Once upon a time qualifications were gained by studying for a period of time and then sitting an examination. The examination was supposed to test the candidate’s knowledge and understanding of the subject. If the candidate passed, they were awarded a grade to show how well they had performed. If a candidate failed the exam they would get one opportunity to resit; the resit usually being held a year later. This was the assessment regime that I, and my contemporaries, had during school and both further and higher education.
This system had many benefits such as simple to understand, fairness to all candidates sitting the examination, easy to mark, easy to administer, compare performance and maintain quality. However, opponents of the “one-shot” examination argued it was unfair to certain sections of the candidates who suffered from examination stress or dyslexia and the like. In addition, exams were “academic” and didn’t test a candidate’s ability to do something. Around twenty-five years ago we started to see BTEC phrasing learning objectives on the lines of: “In order to pass, the candidate should do……….”. While there were still examined components, assessed coursework became an integral part of assessing candidates. Around that time I was asked by City & Guilds to devise (as part of a small team) a new syllabus for the new assessment regime for a vocational qualification. This I duly did and I was very proud of the final result.
Over the years, competence-based assessment has reigned supreme from school to university. Examinations have become increasingly irrelevant as its possible to pass on coursework grades alone or a combination of a good coursework grade and a poor examination one.
Although the jargon has changed over the years we now expect pupils and students to “do” rather than “think”. I was quite amazed at what was required to pass an “A” level that a friend’s son is studying. Because the course is modular there are a large number of practical assignments to be completed. Somewhat hidden is the expectation that candidates can re-take assessments until they become competent. After some investigation I found the picture to be somewhat like this: pupils take an A-level in bite-sized chunks, each of which has a number of practical assessments and an exam at the end, it is quite normal to to take a number of resits to improve the final grade and most pupils take several A-levels at one time. This means that most pupils are constantly doing coursework after coursework with little or no time for reflection or “deep-learning” to use a topical phrase.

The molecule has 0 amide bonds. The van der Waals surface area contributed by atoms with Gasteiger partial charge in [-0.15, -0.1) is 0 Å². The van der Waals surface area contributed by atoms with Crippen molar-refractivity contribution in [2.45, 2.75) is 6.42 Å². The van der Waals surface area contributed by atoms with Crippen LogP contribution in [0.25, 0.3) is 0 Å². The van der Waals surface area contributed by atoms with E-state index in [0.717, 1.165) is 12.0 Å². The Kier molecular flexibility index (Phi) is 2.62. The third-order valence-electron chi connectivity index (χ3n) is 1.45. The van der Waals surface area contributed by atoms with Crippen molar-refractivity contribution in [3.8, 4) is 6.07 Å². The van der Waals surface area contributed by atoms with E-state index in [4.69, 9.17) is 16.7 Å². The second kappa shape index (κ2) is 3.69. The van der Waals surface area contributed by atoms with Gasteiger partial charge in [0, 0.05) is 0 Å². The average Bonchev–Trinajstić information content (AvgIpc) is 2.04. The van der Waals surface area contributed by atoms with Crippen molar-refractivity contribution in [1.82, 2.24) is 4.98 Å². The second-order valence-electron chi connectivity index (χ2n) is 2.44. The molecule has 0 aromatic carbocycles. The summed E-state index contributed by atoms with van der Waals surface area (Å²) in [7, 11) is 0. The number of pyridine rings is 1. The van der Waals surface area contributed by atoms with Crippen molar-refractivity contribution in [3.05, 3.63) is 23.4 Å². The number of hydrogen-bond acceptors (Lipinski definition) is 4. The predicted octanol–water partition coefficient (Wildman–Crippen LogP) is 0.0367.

As regards vocational qualifications I believe that competence-based assessment has a very valuable role to play. In certain areas I did, and still do, support their use. We all need electricians who can wire up things correctly, we all need pharmacists who can make up medication correctly and so forth. However, these are training objectives and not educational ones.
Despite the common misuse of “pupil” and “student” there is a real difference. Pupils are taught to do something i.e. they should develop a competence. However, students study i.e. they should develop a deep knowledge and understanding of a particular discipline and this often has no practical purpose to it. Can we really have a competence for History or English Literature or Photography to name but three? Yes, there are some basic practical skills that can be tested but they are not the essence of the discipline. Ditto Mathematics, Physics and more.
I believe that it is time to re-visit the way the educational establishment carries out assessment and I welcome the recent discussion of reforming A-Levels. To my mind, education exists to civilise and inspire people to become better human beings and that is only possible if we have time to reflect, make connections between disciplines and then take new steps forward. I cannot see how the treadmill of coursework, driven by the need for competence, can help this.
It really is time for Higher Education to become academic again. By all means keep practical work to develop basic skills but do not assess it. Rather, assess the academic content by examinations that test deep knowledge, reading around the subject, understanding the margins of the discipline in question, applying knowledge to new scenarios. Being expert at PhotoShop does not make someone a photographer, being highly skilled at using a collimator does not a Physicist make, being able to differentiate a function does not mean that person is a Mathematician.